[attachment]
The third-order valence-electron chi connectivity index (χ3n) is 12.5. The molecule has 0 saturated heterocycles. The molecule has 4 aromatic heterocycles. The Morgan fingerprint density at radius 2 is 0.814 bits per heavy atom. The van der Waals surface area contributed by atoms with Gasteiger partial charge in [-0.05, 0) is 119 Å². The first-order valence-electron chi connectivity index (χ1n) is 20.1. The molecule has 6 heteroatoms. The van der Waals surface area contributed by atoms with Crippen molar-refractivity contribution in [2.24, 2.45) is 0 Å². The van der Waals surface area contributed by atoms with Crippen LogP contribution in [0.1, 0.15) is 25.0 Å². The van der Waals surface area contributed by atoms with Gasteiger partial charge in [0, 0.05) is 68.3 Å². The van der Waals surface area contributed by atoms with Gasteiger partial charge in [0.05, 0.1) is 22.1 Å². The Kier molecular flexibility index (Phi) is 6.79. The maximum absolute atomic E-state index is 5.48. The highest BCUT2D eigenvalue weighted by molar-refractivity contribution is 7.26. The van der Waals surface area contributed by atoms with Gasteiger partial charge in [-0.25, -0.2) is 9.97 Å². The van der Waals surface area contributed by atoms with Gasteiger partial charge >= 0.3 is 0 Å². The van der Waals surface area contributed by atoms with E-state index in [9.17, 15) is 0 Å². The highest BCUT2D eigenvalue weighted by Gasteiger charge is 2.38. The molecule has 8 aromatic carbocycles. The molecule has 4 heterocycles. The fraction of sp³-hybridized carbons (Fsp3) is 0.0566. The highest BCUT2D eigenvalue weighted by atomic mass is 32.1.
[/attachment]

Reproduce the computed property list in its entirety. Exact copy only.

The third-order valence-electron chi connectivity index (χ3n) is 12.5. The molecule has 0 saturated heterocycles. The molecule has 4 aromatic heterocycles. The Morgan fingerprint density at radius 2 is 0.814 bits per heavy atom. The van der Waals surface area contributed by atoms with Gasteiger partial charge in [-0.05, 0) is 119 Å². The first-order valence-electron chi connectivity index (χ1n) is 20.1. The molecule has 6 heteroatoms. The van der Waals surface area contributed by atoms with Crippen molar-refractivity contribution in [2.24, 2.45) is 0 Å². The van der Waals surface area contributed by atoms with Crippen LogP contribution in [0.1, 0.15) is 25.0 Å². The van der Waals surface area contributed by atoms with Gasteiger partial charge in [0, 0.05) is 68.3 Å². The van der Waals surface area contributed by atoms with Gasteiger partial charge in [0.05, 0.1) is 22.1 Å². The Kier molecular flexibility index (Phi) is 6.79. The maximum absolute atomic E-state index is 5.48. The highest BCUT2D eigenvalue weighted by molar-refractivity contribution is 7.26. The van der Waals surface area contributed by atoms with Gasteiger partial charge in [-0.25, -0.2) is 9.97 Å². The van der Waals surface area contributed by atoms with Gasteiger partial charge >= 0.3 is 0 Å². The van der Waals surface area contributed by atoms with E-state index in [9.17, 15) is 0 Å². The highest BCUT2D eigenvalue weighted by Gasteiger charge is 2.38. The molecule has 8 aromatic carbocycles. The molecule has 4 heterocycles. The fraction of sp³-hybridized carbons (Fsp3) is 0.0566. The highest BCUT2D eigenvalue weighted by atomic mass is 32.1.